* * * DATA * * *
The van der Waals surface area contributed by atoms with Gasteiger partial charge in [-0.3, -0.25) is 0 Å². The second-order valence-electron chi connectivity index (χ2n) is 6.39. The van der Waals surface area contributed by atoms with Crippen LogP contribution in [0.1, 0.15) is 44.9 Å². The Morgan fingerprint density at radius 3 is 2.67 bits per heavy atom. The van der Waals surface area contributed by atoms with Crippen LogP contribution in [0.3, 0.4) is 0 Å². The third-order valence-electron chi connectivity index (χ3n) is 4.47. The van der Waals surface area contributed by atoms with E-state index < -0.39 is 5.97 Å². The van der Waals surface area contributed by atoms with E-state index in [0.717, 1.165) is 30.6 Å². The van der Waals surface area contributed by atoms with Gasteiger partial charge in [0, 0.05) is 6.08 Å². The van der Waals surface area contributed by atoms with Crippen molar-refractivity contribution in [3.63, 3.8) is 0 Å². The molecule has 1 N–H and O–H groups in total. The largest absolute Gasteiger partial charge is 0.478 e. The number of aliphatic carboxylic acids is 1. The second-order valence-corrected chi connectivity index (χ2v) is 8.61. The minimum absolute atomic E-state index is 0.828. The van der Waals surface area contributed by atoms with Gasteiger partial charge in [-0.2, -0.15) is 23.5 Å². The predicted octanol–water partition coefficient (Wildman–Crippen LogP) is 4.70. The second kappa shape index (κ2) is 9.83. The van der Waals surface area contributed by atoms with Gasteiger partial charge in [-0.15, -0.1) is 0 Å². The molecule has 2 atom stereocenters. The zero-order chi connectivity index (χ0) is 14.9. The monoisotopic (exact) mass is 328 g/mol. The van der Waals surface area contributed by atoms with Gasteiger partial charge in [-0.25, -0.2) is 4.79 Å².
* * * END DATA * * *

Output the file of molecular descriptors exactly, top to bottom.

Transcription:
The van der Waals surface area contributed by atoms with Gasteiger partial charge in [-0.3, -0.25) is 0 Å². The second-order valence-electron chi connectivity index (χ2n) is 6.39. The van der Waals surface area contributed by atoms with Crippen LogP contribution in [0.1, 0.15) is 44.9 Å². The Morgan fingerprint density at radius 3 is 2.67 bits per heavy atom. The van der Waals surface area contributed by atoms with Crippen LogP contribution in [0.3, 0.4) is 0 Å². The third-order valence-electron chi connectivity index (χ3n) is 4.47. The van der Waals surface area contributed by atoms with E-state index < -0.39 is 5.97 Å². The van der Waals surface area contributed by atoms with E-state index in [0.717, 1.165) is 30.6 Å². The van der Waals surface area contributed by atoms with Gasteiger partial charge in [0, 0.05) is 6.08 Å². The van der Waals surface area contributed by atoms with Crippen molar-refractivity contribution in [3.63, 3.8) is 0 Å². The molecule has 1 N–H and O–H groups in total. The largest absolute Gasteiger partial charge is 0.478 e. The number of aliphatic carboxylic acids is 1. The second-order valence-corrected chi connectivity index (χ2v) is 8.61. The minimum absolute atomic E-state index is 0.828. The van der Waals surface area contributed by atoms with Gasteiger partial charge in [-0.2, -0.15) is 23.5 Å². The predicted octanol–water partition coefficient (Wildman–Crippen LogP) is 4.70. The second kappa shape index (κ2) is 9.83. The van der Waals surface area contributed by atoms with Gasteiger partial charge in [-0.15, -0.1) is 0 Å². The molecule has 2 atom stereocenters. The zero-order chi connectivity index (χ0) is 14.9. The monoisotopic (exact) mass is 328 g/mol. The van der Waals surface area contributed by atoms with Gasteiger partial charge in [-0.25, -0.2) is 4.79 Å².